Biophysical characterization of the ETV6 PNT domain polymerization interfaces

et al.

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ETV6 is an ETS family transcriptional repressor that self-associates by its PNT domain to facilitate cooperative DNA binding. Chromosomal translocations frequently generate constitutively active oncoproteins with the ETV6 PNT domain fused to the kinase domain of one of many protein tyrosine kinases. Although an attractive target for therapeutic intervention, the propensity of the ETV6 PNT domain to polymerize via the tight head-to-tail association of two relatively flat interfaces makes it challenging to identify suitable small molecule inhibitors of this protein-protein interaction. Herein we provide a comprehensive biophysical characterization of the ETV6 PNT domain interaction interfaces to aid future drug discovery efforts and help define the mechanisms by which its self-association mediates transcriptional repression. Using NMR spectroscopy, X-ray crystallography, and molecular dynamics simulations, along with amide hydrogen exchange measurements, we demonstrate that monomeric PNT domain variants adopt very stable helical bundle folds that do not change in conformation upon self-association into heterodimer models of the ETV6 polymer. Surface plasmon resonance-monitored alanine scanning mutagenesis studies identified hot spot regions within the self-association interfaces. These regions include both central hydrophobic residues and flanking salt-bridging residues. Collectively, these studies indicate that small molecules targeted to these hydrophobic or charged regions within the relatively rigid interfaces could potentially serve as orthosteric inhibitors of ETV6 PNT domain polymerization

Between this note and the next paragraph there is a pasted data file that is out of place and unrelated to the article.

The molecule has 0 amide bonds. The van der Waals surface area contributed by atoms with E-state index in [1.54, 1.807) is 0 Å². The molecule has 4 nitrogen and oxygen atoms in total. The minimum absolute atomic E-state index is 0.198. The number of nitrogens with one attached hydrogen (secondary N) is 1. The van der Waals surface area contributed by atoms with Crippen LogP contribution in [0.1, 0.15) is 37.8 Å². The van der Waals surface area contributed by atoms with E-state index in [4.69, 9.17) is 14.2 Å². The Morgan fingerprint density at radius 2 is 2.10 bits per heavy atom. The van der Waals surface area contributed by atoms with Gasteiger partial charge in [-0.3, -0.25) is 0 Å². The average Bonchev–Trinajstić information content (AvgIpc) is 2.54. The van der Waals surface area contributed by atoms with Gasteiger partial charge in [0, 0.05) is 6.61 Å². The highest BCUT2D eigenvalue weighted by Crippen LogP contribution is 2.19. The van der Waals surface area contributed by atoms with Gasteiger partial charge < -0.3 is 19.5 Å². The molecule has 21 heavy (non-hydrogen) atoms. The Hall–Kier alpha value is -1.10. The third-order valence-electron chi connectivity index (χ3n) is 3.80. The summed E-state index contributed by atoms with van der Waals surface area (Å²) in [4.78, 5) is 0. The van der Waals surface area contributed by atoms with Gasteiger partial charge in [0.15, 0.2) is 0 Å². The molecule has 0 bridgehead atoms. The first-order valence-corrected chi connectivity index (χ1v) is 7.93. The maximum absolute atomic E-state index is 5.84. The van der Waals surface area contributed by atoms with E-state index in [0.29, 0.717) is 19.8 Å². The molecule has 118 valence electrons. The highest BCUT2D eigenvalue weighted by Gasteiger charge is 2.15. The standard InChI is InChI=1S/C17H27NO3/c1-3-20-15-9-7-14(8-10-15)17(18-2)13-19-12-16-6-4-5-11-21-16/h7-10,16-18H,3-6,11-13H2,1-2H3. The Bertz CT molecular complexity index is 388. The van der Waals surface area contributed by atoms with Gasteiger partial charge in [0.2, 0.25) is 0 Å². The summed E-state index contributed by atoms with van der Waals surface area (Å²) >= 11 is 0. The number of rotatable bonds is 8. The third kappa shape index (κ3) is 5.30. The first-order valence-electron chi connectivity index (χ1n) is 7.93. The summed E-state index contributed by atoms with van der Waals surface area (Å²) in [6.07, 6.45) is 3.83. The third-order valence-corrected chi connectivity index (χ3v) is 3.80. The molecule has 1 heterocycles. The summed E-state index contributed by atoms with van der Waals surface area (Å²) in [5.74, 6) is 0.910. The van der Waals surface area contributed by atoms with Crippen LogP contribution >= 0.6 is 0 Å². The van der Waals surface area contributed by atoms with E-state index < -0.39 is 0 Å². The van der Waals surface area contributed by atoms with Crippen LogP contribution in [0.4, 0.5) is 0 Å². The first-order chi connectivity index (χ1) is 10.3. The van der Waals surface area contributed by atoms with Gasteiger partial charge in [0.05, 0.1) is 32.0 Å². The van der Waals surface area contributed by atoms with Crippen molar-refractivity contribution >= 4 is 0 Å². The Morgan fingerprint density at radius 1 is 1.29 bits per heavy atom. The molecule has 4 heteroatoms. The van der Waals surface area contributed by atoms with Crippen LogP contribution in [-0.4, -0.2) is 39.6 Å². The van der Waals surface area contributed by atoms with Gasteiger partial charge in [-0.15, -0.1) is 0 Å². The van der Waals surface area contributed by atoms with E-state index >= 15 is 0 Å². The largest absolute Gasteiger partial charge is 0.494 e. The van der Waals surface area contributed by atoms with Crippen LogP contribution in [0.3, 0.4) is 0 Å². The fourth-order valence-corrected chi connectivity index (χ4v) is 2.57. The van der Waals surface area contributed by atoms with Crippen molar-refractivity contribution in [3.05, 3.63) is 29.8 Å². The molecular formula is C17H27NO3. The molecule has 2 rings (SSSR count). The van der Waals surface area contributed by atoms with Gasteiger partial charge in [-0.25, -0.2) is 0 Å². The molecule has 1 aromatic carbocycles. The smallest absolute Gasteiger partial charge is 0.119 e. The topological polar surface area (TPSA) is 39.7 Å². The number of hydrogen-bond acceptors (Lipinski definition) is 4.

Original languageEnglish
Article number100284
JournalJournal of Biological Chemistry
Early online date12 Jan 2021
Publication statusPublished - 16 Jan 2021

Bibliographical note

Funding Information:
Funding and additional information—This study was supported by funds from the Canadian Cancer Society Research Institute (703349) to L.P.M and M.R., and from the Canadian Institutes of Health Research (CIHR MOP-136834) to L.P.M. C.A.N.G. held graduate scholarships from CIHR and the University of British Columbia.

Publisher Copyright:
© 2021 American Society for Biochemistry and Molecular Biology Inc.. All rights reserved.


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